LONDON — U.K. Prime Minister Theresa May said Tuesday she would call a snap general election for June 8, arguing that divisions in Westminster over Brexit had made an early vote unavoidable.
“The country is coming together, but Westminster is not,” May told reporters outside N0.10 Downing Street, adding that she would present the motion to the House of Commons on Wednesday.
Accusing opposition parties of “political game-playing,” she said the country was “coming together” over the U.K.’s decision to leave the EU, but that divisions in Parliament “will risk our ability to make a success of Brexit.”
Setting the stage for the campaign messages to come, May said the election would be a choice between her “stable” leadership and a “weak and unstable coalition government led by [Labour’s] Jeremy Corbyn” and “propped up” by the Liberal Democrats and the Scottish National Party.
“If we do not hold a general election now, their political game-playing will continue,” she said, calling it a “one-off” opportunity for a vote.
Downing Street has repeatedly insisted in recent weeks that there would be no early election. While there had been fevered speculation in the run-up to the triggering of Article 50 on March 29 that May might call a snap poll, few in Westminster expected Tuesday’s announcement.
She said she had “only recently and reluctantly come to this conclusion.”
“I have concluded that the only way to guarantee certainty and security is to get your support,” she said.
The Fixed-term Parliament Act introduced in 2011 means calling an early election requires the support of two-thirds of MPs. May said she would bring such a motion to the House of Commons on Wednesday.
“I welcome the Prime Minister’s decision to give the British people the chance to vote for a government that will put the interests of the majority first,” he said.
“Labour will be offering the country an effective alternative to a government that has failed to rebuild the economy, delivered falling living standards and damaging cuts to our schools and NHS (National Health Service).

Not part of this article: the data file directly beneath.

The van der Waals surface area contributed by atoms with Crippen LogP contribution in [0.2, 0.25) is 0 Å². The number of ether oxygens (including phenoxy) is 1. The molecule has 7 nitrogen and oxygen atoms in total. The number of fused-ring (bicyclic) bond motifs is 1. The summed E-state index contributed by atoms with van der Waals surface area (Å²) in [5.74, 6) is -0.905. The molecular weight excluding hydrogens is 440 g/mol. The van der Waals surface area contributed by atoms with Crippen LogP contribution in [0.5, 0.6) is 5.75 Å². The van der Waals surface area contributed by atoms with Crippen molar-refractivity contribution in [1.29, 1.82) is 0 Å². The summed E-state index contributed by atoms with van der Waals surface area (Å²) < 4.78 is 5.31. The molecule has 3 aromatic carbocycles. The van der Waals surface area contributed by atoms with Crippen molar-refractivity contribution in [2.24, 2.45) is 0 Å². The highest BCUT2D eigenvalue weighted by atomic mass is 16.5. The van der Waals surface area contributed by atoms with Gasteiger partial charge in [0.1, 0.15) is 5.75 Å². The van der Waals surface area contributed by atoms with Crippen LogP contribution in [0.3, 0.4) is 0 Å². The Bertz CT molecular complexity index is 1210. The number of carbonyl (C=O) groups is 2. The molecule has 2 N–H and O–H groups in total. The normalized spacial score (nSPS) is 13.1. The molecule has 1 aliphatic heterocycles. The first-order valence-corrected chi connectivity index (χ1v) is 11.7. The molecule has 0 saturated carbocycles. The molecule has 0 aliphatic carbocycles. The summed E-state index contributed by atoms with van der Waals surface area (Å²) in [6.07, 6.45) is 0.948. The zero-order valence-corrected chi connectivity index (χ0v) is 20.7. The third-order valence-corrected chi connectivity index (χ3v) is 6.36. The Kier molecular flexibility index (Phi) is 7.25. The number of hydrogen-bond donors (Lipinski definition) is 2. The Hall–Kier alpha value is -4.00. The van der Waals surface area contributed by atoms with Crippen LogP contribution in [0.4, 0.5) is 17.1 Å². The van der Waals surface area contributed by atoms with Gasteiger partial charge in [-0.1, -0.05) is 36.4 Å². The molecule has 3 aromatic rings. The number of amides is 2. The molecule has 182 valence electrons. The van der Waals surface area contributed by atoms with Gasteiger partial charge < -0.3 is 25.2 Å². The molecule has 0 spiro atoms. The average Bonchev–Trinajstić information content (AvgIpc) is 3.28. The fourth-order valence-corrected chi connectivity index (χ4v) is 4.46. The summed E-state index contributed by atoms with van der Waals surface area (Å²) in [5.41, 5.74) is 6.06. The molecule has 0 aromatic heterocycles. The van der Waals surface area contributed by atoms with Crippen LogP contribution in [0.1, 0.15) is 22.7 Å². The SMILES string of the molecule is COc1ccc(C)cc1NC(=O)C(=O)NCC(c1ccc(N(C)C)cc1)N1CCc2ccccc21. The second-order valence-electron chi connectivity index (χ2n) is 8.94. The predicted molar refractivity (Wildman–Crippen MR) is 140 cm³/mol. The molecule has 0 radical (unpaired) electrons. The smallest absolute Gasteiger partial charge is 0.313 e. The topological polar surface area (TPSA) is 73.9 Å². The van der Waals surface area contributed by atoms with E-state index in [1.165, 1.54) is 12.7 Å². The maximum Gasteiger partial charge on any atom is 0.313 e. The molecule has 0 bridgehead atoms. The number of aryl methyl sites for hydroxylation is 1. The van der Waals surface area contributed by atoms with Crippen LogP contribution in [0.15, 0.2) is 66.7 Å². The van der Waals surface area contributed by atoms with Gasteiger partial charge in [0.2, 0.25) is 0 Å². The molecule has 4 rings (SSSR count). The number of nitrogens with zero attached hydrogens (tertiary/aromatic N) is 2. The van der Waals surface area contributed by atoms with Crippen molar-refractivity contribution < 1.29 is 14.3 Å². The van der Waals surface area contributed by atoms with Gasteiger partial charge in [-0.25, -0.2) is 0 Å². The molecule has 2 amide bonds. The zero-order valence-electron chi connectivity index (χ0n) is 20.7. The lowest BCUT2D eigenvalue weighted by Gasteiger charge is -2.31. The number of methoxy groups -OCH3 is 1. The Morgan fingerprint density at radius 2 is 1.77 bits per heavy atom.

“In the last couple of weeks, Labour has set out policies that offer a clear and credible choice for the country. We look forward to showing how Labour will stand up for the people of Britain.”
May is riding high in the polls, with the most recent for YouGov putting the Conservatives on 44 percent and Labour on 23 percent.
If these numbers were reflected in a general election vote, she could expect to significantly increase her working majority of 17 seats in the House of Commons.
In her statement, May said a larger majority would strengthen her hand in the Brexit negotiations. But it would also enable her to push through a domestic reform agenda which otherwise could be blocked by a handful of right-wing MPs in her own party.
May’s political instincts are more statist than many in her party. She has no manifesto of her own to deliver reforms such as an industrial strategy supporting struggling sectors, an increase in the number of selective schools, and tighter rules on big business governance.
An election that delivered a larger majority would make it less likely that a relatively small number of Conservative MPs could derail government policy, as occurred when the Chancellor Philip Hammond was forced to reverse tax increases on the self-employed in last month’s budget, to ward off a backbench revolt.
Responding to the announcement, Liberal Democrat leader Tim Farron called the election a chance to avoid “a disastrous hard Brexit,” pledging that his party would strive to keep Britain in the single market. – Politico